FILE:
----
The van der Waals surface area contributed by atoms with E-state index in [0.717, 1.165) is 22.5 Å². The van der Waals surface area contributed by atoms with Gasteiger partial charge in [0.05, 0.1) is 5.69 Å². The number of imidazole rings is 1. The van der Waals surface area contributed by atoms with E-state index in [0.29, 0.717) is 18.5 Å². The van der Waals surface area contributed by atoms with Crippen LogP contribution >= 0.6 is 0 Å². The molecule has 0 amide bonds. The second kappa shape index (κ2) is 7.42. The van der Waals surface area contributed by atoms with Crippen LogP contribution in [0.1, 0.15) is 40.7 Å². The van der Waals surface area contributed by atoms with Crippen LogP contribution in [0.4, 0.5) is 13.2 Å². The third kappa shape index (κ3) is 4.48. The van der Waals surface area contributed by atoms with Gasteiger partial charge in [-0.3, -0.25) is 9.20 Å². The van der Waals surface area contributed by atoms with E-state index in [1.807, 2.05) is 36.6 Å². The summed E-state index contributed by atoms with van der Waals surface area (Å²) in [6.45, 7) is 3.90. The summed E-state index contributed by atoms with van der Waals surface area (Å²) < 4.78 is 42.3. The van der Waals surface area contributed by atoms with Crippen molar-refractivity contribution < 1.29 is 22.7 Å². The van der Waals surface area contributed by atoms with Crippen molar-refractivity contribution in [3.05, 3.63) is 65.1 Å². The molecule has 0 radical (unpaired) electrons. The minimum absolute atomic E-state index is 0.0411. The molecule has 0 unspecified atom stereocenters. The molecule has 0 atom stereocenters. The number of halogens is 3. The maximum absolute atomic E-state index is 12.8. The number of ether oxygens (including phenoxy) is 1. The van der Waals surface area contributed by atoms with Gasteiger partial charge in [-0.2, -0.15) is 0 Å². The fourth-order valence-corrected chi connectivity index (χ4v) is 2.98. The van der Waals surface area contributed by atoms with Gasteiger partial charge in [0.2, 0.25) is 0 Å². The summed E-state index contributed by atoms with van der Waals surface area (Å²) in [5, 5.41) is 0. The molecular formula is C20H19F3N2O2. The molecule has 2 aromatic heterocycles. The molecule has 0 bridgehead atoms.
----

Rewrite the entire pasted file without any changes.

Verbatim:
The van der Waals surface area contributed by atoms with E-state index in [0.717, 1.165) is 22.5 Å². The van der Waals surface area contributed by atoms with Gasteiger partial charge in [0.05, 0.1) is 5.69 Å². The number of imidazole rings is 1. The van der Waals surface area contributed by atoms with E-state index in [0.29, 0.717) is 18.5 Å². The van der Waals surface area contributed by atoms with Crippen LogP contribution >= 0.6 is 0 Å². The molecule has 0 amide bonds. The second kappa shape index (κ2) is 7.42. The van der Waals surface area contributed by atoms with Crippen LogP contribution in [0.1, 0.15) is 40.7 Å². The van der Waals surface area contributed by atoms with Crippen LogP contribution in [0.4, 0.5) is 13.2 Å². The third kappa shape index (κ3) is 4.48. The van der Waals surface area contributed by atoms with Gasteiger partial charge in [-0.3, -0.25) is 9.20 Å². The van der Waals surface area contributed by atoms with E-state index in [1.807, 2.05) is 36.6 Å². The summed E-state index contributed by atoms with van der Waals surface area (Å²) in [6.45, 7) is 3.90. The summed E-state index contributed by atoms with van der Waals surface area (Å²) < 4.78 is 42.3. The van der Waals surface area contributed by atoms with Crippen molar-refractivity contribution < 1.29 is 22.7 Å². The van der Waals surface area contributed by atoms with Crippen molar-refractivity contribution in [3.05, 3.63) is 65.1 Å². The molecule has 0 radical (unpaired) electrons. The minimum absolute atomic E-state index is 0.0411. The molecule has 0 unspecified atom stereocenters. The molecule has 0 atom stereocenters. The number of halogens is 3. The maximum absolute atomic E-state index is 12.8. The number of ether oxygens (including phenoxy) is 1. The van der Waals surface area contributed by atoms with Gasteiger partial charge in [-0.2, -0.15) is 0 Å². The fourth-order valence-corrected chi connectivity index (χ4v) is 2.98. The van der Waals surface area contributed by atoms with Gasteiger partial charge in [0.2, 0.25) is 0 Å². The summed E-state index contributed by atoms with van der Waals surface area (Å²) in [5, 5.41) is 0. The molecular formula is C20H19F3N2O2. The molecule has 2 aromatic heterocycles. The molecule has 0 bridgehead atoms.